Breeding can Change Dogs’ Brains

Ayesha Azeem ‘23


For centuries, humans have been breeding domestic dogs with the intention of producing specific skill sets needed to improve humans’ lives. For example, purpose-bred dogs can be used for hunting or as service dogs that guide people with disabilities. Dog breeding has been highly controversial lately, since dogs are now seen more as companions rather than workers. In a new study conducted by Erin E. Hecht of Harvard University and team, including Professor Jeroen B. Smaers of Stony Brook University, the researchers found that selective breeding has altered dogs’ brains more than ever expected.

Though significant breed differences are obvious in behavior, trainability and temperability, surprisingly, neural differences had not been observed before Hecht’s study. Hecht examined MRI scans of 62 purebred and domestic male and female dogs of 33 breeds. The dogs studied were referred for neurological examination but did not have any abnormalities. The MRI images were collected at the Veterinary Teaching Hospital at the University of Georgia. Before concluding the study, the scans were re-reviewed and approved by a veterinary neurologist.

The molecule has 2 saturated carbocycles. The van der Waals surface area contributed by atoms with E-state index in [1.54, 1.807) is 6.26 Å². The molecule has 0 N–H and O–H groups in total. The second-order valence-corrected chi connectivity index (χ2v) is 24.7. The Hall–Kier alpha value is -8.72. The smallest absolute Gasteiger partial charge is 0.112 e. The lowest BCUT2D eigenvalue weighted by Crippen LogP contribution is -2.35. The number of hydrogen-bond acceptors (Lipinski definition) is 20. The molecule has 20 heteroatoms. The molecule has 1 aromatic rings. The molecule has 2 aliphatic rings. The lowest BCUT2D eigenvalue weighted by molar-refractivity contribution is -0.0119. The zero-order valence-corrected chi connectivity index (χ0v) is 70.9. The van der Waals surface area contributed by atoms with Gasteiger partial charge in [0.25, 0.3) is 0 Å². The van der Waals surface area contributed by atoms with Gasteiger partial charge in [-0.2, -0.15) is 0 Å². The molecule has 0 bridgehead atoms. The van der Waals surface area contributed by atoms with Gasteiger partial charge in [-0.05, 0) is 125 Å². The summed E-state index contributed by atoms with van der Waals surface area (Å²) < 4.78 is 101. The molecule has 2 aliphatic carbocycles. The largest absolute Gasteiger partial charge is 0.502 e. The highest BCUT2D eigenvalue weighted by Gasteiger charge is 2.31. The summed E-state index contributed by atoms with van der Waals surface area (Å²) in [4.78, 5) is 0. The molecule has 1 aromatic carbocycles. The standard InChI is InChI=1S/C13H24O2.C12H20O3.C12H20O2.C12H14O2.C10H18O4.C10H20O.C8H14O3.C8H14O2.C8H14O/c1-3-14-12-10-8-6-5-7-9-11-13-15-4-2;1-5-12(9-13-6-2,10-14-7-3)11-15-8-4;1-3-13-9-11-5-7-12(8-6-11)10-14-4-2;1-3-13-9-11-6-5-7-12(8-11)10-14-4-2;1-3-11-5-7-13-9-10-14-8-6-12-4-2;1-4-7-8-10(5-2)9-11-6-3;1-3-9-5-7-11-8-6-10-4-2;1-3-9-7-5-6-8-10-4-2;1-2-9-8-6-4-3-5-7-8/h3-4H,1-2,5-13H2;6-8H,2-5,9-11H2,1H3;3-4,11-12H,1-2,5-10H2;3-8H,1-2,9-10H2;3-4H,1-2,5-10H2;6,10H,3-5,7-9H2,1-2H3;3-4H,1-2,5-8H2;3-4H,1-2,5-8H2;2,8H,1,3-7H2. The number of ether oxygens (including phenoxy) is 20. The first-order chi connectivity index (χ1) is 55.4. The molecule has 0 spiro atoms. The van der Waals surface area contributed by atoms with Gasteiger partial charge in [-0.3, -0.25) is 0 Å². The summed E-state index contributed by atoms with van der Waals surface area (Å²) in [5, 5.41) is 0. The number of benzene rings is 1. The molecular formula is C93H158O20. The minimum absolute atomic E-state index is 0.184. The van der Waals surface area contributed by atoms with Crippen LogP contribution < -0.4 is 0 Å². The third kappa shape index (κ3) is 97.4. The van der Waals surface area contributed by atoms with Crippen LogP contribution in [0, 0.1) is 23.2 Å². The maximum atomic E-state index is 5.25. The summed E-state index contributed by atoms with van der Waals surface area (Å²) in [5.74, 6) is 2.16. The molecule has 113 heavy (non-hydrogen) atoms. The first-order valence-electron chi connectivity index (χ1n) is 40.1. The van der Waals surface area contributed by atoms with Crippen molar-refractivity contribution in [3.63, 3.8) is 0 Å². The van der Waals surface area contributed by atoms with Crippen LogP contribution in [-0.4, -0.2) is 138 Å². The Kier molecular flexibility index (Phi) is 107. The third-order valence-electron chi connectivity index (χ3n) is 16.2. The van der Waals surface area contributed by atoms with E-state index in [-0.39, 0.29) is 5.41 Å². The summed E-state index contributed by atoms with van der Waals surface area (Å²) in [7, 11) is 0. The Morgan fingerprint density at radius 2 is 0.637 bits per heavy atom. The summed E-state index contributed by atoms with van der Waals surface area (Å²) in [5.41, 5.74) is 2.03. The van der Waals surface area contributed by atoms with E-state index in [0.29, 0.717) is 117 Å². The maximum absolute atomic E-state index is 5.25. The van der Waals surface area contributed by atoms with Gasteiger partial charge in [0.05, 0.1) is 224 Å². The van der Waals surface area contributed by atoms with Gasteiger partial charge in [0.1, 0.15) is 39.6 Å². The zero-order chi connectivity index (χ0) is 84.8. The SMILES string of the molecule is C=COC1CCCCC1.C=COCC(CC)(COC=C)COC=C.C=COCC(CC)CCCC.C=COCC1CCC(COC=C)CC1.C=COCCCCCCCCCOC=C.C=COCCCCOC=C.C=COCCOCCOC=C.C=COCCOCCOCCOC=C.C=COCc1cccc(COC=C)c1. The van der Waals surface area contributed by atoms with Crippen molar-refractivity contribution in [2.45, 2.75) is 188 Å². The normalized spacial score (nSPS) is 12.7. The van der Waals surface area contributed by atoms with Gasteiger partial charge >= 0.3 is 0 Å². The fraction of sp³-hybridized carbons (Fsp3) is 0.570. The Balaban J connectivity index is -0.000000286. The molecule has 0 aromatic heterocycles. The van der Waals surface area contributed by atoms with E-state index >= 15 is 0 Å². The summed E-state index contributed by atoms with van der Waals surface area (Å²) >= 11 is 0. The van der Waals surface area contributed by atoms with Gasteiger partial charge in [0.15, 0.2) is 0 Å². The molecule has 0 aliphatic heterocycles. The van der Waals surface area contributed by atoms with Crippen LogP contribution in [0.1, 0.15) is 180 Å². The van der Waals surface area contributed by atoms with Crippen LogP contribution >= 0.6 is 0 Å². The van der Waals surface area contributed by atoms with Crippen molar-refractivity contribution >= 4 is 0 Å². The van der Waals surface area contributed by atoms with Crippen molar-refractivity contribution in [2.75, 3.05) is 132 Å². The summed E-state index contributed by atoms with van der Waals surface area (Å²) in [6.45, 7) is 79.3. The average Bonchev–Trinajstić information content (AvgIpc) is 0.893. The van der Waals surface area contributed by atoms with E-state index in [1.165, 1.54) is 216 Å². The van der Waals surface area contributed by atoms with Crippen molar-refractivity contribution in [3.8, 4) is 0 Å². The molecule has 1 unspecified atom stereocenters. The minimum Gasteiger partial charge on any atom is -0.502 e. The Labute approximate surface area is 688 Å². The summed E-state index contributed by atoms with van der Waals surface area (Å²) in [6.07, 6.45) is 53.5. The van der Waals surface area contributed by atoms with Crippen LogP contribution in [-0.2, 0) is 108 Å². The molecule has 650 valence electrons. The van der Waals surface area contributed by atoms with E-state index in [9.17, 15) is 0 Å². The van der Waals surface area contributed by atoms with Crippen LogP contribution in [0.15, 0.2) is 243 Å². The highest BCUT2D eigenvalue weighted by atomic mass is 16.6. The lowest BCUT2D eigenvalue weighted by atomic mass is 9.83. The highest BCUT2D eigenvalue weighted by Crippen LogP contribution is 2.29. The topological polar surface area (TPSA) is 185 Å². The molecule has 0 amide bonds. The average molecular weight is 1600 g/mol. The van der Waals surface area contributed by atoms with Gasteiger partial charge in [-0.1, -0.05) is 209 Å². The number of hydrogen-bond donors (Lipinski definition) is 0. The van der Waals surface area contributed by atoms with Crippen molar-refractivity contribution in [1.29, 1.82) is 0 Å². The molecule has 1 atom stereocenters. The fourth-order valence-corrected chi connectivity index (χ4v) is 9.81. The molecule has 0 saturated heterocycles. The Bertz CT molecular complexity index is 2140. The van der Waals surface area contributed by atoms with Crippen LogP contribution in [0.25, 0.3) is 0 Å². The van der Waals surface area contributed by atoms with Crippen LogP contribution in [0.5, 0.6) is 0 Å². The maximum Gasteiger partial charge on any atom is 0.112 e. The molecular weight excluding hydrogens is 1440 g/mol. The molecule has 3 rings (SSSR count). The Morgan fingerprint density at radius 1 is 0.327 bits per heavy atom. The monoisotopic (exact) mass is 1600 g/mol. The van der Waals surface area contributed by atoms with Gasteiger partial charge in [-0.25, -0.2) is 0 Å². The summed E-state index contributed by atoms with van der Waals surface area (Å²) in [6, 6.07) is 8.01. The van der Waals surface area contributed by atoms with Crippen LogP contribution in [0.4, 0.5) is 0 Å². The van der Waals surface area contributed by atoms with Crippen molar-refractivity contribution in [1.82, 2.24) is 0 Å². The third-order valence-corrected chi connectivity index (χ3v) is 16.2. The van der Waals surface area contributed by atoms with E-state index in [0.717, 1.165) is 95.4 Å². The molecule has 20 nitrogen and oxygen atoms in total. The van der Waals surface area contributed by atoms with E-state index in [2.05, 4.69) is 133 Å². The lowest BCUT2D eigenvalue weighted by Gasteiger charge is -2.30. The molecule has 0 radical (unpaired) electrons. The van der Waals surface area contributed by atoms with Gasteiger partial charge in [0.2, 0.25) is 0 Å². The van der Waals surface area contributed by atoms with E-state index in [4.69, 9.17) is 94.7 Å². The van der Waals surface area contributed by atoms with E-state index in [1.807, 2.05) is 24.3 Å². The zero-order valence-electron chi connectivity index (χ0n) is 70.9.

Rather than simply studying brain size or skull shape, the researchers also focused on specific networks in the brain that differ significantly among the individuals. The researchers studied the regions of the brain involved in the mesolimbic reward system, olfaction and gustation, vision and motor movement, social interaction, and stress and anxiety. After reviewing the MRI scans extensively, the team concluded that significant variation exists in brain morphology of dogs. They additionally discovered that though larger dogs tend to have larger brains, there is high variability in the brain to body ratio in different breeds. The networks studied in the MRI scans varied across breeds, possibly due to skull morphology as observed in the study. The changes seen in different networks lead to behavioral differences. For example, dogs bred for hunting purposes have brain regions that support higher-order scent processing. 

Though show animals are still selectively bred, most dogs are kept instead as companions and house pets. This study may be used as further support for those against selective breeding, since differences are not only seen in behavior, but in neural networks as well, implying a more permanent change than believed prior. 



  1. E. Hecht, et al., Significant neuroanatomical variation among domestic dog breeds. Journal of Neuroscience, (2019). doi: 10.1523/JNEUROSCI.0303-19.2019
  3. Image retrieved from:

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